Telopea Truncata is a many-branched shrub up to 3 m tall.
The plant can grow to 3 metres with long stems reaching for the sky.  It can take you by surprise, flowering all of a sudden.  The buds, often covered with fine brown hairs,  swell within a few days given the right conditions, and then emerge with red folded blooms.  

Flowers look smaller and less bright when they are just beginning to open.
 What we call the "flower" is actually a cluster of up to 20 individual flowers.  These "unfold" and assemble themselves roughly facing the centre of a circle.  Each individual little flower then begins to unfold freeing their styles with the effect that the flower gets larger and more sculptural.  It also gets more intensely pinky red.  

I pick the waratah early,  before the first "unfolding", which gives them maximum vase life.  They are smaller and less brightly coloured at this stage, but they will continue to unfold naturally and brighten in colour even after being picked.  

The "flowers" have arranged themselves and are beginning to open.

Some of the styles are beginning to emerge from these flowers.  Intense colour and bent styles are typical of Telopea Truncata

The brighter flowers are the more mature flowers.

More mature plants will produce hundreds of blooms each season.  All these are from one of my bushes which flowers 2 weeks earlier than all the rest every year.  It is only about 15% of the flowers this bush produces.  

Telopea Truncata makes a fabulous garden plant too.  

Honeyeaters love these beautiful blooms, which develop droplets of sugary syrup as the flowers reach their peak.  

I know I'm biased, but I have a soft spot for these lovely little waratahs!

Tuesday, October 8, 2013

Farmers Market

This weekend, I did my first Farmer's Market with our flowers.  I have done quite a few markets over the years with my other work, and with some flowers as a "side" product.  But this was our first market just with flowers and we weren't quite sure what to expect.  

We've been wholesaling flowers for almost 5 years now.  It's a lovely thing to grow, harvest and sell something that you love.  When you pack the flowers into boxes and send them off to their destination, you are never sure where they will end up.  I sometimes wonder where they go, who buys them, and why.  In Tasmania, we don't have a centralised wholesale market for fresh produce so most growers either sell direct to retailers, or to a wholesale vendor who then sells the produce on.  For a while now, I've been keen to do a farmer's market because I wanted to meet the buyers, and get some feedback about what I grow.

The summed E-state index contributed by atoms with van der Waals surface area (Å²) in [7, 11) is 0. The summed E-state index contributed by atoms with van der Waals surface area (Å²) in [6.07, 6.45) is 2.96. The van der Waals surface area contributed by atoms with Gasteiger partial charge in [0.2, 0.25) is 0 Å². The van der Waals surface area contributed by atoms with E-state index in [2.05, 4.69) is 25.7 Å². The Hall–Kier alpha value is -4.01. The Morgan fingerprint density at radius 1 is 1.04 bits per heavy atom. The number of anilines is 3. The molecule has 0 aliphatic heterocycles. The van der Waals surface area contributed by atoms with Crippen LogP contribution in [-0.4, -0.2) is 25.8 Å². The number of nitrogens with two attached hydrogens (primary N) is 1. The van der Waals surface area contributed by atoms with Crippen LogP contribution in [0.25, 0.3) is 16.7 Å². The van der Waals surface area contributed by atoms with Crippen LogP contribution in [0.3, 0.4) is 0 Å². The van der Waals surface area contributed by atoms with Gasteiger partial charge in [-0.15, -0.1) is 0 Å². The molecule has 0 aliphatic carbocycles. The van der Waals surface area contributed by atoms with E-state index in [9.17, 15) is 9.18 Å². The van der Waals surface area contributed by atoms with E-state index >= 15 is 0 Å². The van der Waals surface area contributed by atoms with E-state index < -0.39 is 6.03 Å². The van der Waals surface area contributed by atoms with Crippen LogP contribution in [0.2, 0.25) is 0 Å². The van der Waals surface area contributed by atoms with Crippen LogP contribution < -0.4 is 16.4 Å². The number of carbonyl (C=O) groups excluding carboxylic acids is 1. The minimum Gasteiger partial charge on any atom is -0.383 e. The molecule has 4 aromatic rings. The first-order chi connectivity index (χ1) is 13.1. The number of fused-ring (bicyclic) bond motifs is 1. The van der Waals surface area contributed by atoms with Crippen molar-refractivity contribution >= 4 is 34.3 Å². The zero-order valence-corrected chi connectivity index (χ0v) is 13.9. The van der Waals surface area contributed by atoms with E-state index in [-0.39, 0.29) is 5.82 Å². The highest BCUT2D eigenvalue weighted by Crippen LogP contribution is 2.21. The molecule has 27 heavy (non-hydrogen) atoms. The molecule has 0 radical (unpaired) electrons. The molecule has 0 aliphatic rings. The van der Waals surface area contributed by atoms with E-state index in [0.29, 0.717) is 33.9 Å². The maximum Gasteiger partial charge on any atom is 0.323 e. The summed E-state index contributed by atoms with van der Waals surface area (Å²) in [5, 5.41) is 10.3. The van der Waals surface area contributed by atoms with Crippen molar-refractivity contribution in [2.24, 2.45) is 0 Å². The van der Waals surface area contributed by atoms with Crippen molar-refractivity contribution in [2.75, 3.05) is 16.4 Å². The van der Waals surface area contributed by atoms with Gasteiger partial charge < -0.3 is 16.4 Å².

The Bream Creek Farmer's Market has been running for just under 12 months at the beautiful Bream Creek Showgrounds in Copping, southern Tasmania.  It's surrounded by picturesque rolling green hills and is a fabulous spot for a true farmer's market.  We were impressed with the strict guidelines about growers/makers selling their own produce, and the emphasis on organic, top-quality produce.  So we were excited to be able to join the market for the first time.

We took a mix of wholesale flowers and mixed bouquets.  I was inspired by some beautiful spring foliage we have around the farm to also make some smaller posies.  They were a lot of fun to make, mixing colours and textures on a smaller scale. 

Spring foliage for small Posies

 Usually, we have everything in separate buckets so the flowers look like they are sorted according to colour, but this was the cool room filled with a riot of colour!  

wholesale Leuco's
Mixed Bouquet's
The wholesale flowers were a definite favourite and all the bunches of Waratah were gone first.  I was a little surprised that people wanted to buy wholesale flowers rather than arranged bunches. People seem to want to buy selections to take home and arrange for themselves.  It means people are out there getting creative and enjoying flowers.  A flower grower has to be happy with that!

Mind you, once all the wholesale ones were gone, the bouquets went too!  I really enjoyed getting a direct reaction to our product.  The Tasmanian public seem to like variety and new and unusual flowers.  That made me happy, because that's what I love!

I was also really impressed with the variety and standard of amazing locally grown, made, brewed, fermented and gathered produce. Wow!  The stalls either side had beautiful locally grown and produced olives and olive oil,  and the best salad greens I've ever tasted - seriously!!  Even my 14 year old son, who usually isn't a big salad fan, had second helpings of the beautiful salad mix we brought home.  If you are a local, Bream Creek Farmer's Market is definitely worth a visit.  It's the first Sunday of every month from 9 - 1.  Maybe I'll see you there!

Sunday, September 22, 2013

A Spring Week on the Farm

Spring has arrived, and along with it the unpredictable spring weather.  But all is forgiven because spring is the season that brings the incredible transformation in the landscape from the quietness of winter to an explosion of life and colour.  We've already experienced the highs and lows of spring with days of summer-like heat and spring snow, wind-swept days and still, misty days.  And throughout it all the spring flowering plants produce their vibrant colours and make us happy.

The Road to Swallows Nest - a misty spring day
Spring snow on the driveway at Swallows Nest Farm